SEL is Necessary But Not Sufficient

How can we advance racial equity in our schools through social and emotional learning? We had some great discussions about it at CASEL's recent SEL Exchange. 


Tala at workshop

Deputy Executive Director Tala Manassah during Morningside Center’s workshop


Tala Manassah and I had a terrific time at the first-ever SEL Exchange, launched by CASEL (the Collaborative for Academic, Social, and Emotional Learning), an institution Morningside Center has long collaborated with. 

As Tala and I planned Morningside Center’s workshop, and the three days at the Chicago gathering, I had considerable time to reflect more deeply about how SEL contributes to whole school transformation.
Our workshop was titled Racial Equity in Our Schools: SEL is Necessary But Not Sufficient. Tala explained to participants our perspective, based on Morningside Center’s three decades of experience, and on a groundbreaking approach she and our i3 Whole School Racial Equity team have been developing over the last three years

  • We believe that SEL must be modulated through a culturally competent and intersectional approach – or else it will perpetuate inequity.
  • Restorative practices, especially the circle process, provide a powerful container for building community and practicing SEL skills.
  • Educators are hungry to talk about race and how it intersects with SEL and school culture and climate more broadly. We need to give them opportunities to have that conversation. This was well-demonstrated at the SELExchange by the delightfully large group that showed up for our workshop.

The essential connection between SEL and equity was hit home in the conference’s powerful last plenary, Building a Culture of Equity through SEL. In the session, organized by Rob Jagers, Vice President of Research at CASEL and Melissa Schlinger, Vice President of Practice & Programs at CASEL, five panelists engaged in a rich discussion of experiences.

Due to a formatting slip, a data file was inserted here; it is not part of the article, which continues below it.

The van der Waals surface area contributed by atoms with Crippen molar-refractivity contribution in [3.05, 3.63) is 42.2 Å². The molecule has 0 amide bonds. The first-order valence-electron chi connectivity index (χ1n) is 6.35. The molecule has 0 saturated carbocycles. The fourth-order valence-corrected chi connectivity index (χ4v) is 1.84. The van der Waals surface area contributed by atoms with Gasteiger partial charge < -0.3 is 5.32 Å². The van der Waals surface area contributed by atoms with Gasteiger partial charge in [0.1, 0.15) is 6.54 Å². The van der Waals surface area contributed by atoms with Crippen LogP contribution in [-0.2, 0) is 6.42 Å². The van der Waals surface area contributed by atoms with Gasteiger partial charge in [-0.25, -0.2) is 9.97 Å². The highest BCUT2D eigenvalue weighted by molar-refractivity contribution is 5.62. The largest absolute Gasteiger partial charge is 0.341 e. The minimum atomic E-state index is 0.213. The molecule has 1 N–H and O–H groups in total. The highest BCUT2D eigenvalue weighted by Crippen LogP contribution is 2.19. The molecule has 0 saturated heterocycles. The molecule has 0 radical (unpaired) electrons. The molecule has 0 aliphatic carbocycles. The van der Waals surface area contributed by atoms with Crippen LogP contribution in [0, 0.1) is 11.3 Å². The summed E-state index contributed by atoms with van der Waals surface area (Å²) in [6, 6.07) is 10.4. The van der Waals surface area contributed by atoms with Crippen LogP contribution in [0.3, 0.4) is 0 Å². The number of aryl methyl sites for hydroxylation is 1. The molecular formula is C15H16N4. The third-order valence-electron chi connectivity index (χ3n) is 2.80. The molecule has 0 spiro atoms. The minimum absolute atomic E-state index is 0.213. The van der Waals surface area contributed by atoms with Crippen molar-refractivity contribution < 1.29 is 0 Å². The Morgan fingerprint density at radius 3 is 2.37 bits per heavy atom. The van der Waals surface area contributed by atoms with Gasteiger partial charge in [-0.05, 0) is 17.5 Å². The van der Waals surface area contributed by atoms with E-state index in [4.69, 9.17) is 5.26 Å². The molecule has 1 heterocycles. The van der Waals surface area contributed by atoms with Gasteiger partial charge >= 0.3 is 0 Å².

Panelist slide

Building a Culture of Equity through SEL panel


Slide and panelists photo

Panelists: Dena Simmons, Meena Srinivasan,
Taryn Ishida, & Roberto Rivera

Each speaker made a compelling case for using SEL in our work, but stressed that we cannot stop there. Taryn Ishida said that in her work with Californians for Justice, organizers advocate for institutional work to build “relationship-centered” schools – but that one also needs to do the individual work of confronting learned bias, stereotypes, and norms of a white supremacy culture. 

As Dr. Dena Simmons stated at one point, “we are not going to SEL-away oppression.”

We at Morningside Center take that comment to heart. We have learned that SEL skills are key as we engage in what Glenn Singleton calls “courageous conversations on race.” They are also key in tapping the power of restorative practices. Circles and other trust-building activities are a place where we can practice and develop our SEL skills, enabling us to create the culture of belonging we all crave. Students deeply need this opportunity to be vulnerable and take risks in a safe learning environment – the kind of place that punitive cultures stifle. (A new friend I met at the SELExchange has a TedX talk on the very subject: Gail Markin, From the Langley School District in Vancouver, CA.)

Thanks to all of the CASEL staff who created a vibrant space for 1500+ of us to learn and build community. We hope to see you next year!

See below for more photos from the conference!


Tala & Connie

Morningside Center Deputy Executive Director Tala Manassah with retired Executive Director of School Culture & Climate for NYC Department of Education, Connie Cuttle 


Cassie & Meria

Morningside Center Executive Director Cassie Schwerner with Meria Joel Carstarphen, Superintendent of Atlanta Public Schools


Nicole & Anne

New Morningside Center staff developer Nicole Lavonne Smith & Anne Gregory presenting on restorative practices work they did in Brooklyn


Morningside Center slide at SEL Exchange